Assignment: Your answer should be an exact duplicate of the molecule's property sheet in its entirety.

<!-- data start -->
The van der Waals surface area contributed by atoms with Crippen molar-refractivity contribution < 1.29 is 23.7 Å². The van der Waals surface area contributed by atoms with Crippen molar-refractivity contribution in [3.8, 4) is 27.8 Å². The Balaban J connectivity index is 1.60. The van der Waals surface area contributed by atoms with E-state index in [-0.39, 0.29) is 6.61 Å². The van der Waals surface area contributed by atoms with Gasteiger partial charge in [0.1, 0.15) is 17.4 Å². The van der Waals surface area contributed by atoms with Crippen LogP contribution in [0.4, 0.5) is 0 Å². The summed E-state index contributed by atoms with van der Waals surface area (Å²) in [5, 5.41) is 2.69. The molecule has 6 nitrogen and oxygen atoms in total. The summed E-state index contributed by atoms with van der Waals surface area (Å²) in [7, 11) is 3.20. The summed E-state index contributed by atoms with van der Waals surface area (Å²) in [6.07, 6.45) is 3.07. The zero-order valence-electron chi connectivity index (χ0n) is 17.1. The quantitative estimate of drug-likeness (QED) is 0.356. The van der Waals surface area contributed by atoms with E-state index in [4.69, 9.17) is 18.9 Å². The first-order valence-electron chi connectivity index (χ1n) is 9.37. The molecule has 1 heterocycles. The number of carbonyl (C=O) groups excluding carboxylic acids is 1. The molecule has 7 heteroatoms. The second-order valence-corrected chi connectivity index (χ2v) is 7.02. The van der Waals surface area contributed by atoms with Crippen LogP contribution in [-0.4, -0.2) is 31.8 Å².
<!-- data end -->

The van der Waals surface area contributed by atoms with Crippen molar-refractivity contribution < 1.29 is 23.7 Å². The van der Waals surface area contributed by atoms with Crippen molar-refractivity contribution in [3.8, 4) is 27.8 Å². The Balaban J connectivity index is 1.60. The van der Waals surface area contributed by atoms with E-state index in [-0.39, 0.29) is 6.61 Å². The van der Waals surface area contributed by atoms with Gasteiger partial charge in [0.1, 0.15) is 17.4 Å². The van der Waals surface area contributed by atoms with Crippen LogP contribution in [0.4, 0.5) is 0 Å². The summed E-state index contributed by atoms with van der Waals surface area (Å²) in [5, 5.41) is 2.69. The molecule has 6 nitrogen and oxygen atoms in total. The summed E-state index contributed by atoms with van der Waals surface area (Å²) in [7, 11) is 3.20. The summed E-state index contributed by atoms with van der Waals surface area (Å²) in [6.07, 6.45) is 3.07. The zero-order valence-electron chi connectivity index (χ0n) is 17.1. The quantitative estimate of drug-likeness (QED) is 0.356. The van der Waals surface area contributed by atoms with E-state index in [4.69, 9.17) is 18.9 Å². The first-order valence-electron chi connectivity index (χ1n) is 9.37. The molecule has 1 heterocycles. The number of carbonyl (C=O) groups excluding carboxylic acids is 1. The molecule has 7 heteroatoms. The second-order valence-corrected chi connectivity index (χ2v) is 7.02. The van der Waals surface area contributed by atoms with Crippen LogP contribution in [-0.4, -0.2) is 31.8 Å².